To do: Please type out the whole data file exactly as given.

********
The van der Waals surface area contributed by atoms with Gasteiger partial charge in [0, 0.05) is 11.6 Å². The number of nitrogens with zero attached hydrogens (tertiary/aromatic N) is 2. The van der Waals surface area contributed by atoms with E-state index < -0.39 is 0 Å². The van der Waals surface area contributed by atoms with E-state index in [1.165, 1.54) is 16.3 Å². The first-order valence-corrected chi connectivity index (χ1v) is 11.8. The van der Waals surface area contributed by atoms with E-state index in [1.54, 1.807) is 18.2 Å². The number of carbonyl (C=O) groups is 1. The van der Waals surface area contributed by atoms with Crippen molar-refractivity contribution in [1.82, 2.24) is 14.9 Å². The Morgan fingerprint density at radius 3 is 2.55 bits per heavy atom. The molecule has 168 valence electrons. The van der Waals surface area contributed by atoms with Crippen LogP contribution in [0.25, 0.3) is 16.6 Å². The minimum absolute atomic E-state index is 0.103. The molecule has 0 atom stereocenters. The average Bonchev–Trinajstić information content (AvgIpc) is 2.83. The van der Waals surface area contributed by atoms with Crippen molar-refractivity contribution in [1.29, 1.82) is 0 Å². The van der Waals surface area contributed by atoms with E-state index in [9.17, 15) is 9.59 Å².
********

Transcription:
The van der Waals surface area contributed by atoms with Gasteiger partial charge in [0, 0.05) is 11.6 Å². The number of nitrogens with zero attached hydrogens (tertiary/aromatic N) is 2. The van der Waals surface area contributed by atoms with E-state index < -0.39 is 0 Å². The van der Waals surface area contributed by atoms with E-state index in [1.165, 1.54) is 16.3 Å². The first-order valence-corrected chi connectivity index (χ1v) is 11.8. The van der Waals surface area contributed by atoms with E-state index in [1.54, 1.807) is 18.2 Å². The number of carbonyl (C=O) groups is 1. The van der Waals surface area contributed by atoms with Crippen molar-refractivity contribution in [1.82, 2.24) is 14.9 Å². The Morgan fingerprint density at radius 3 is 2.55 bits per heavy atom. The molecule has 168 valence electrons. The van der Waals surface area contributed by atoms with Crippen LogP contribution in [0.25, 0.3) is 16.6 Å². The minimum absolute atomic E-state index is 0.103. The molecule has 0 atom stereocenters. The average Bonchev–Trinajstić information content (AvgIpc) is 2.83. The van der Waals surface area contributed by atoms with Crippen molar-refractivity contribution in [1.29, 1.82) is 0 Å². The van der Waals surface area contributed by atoms with E-state index in [9.17, 15) is 9.59 Å².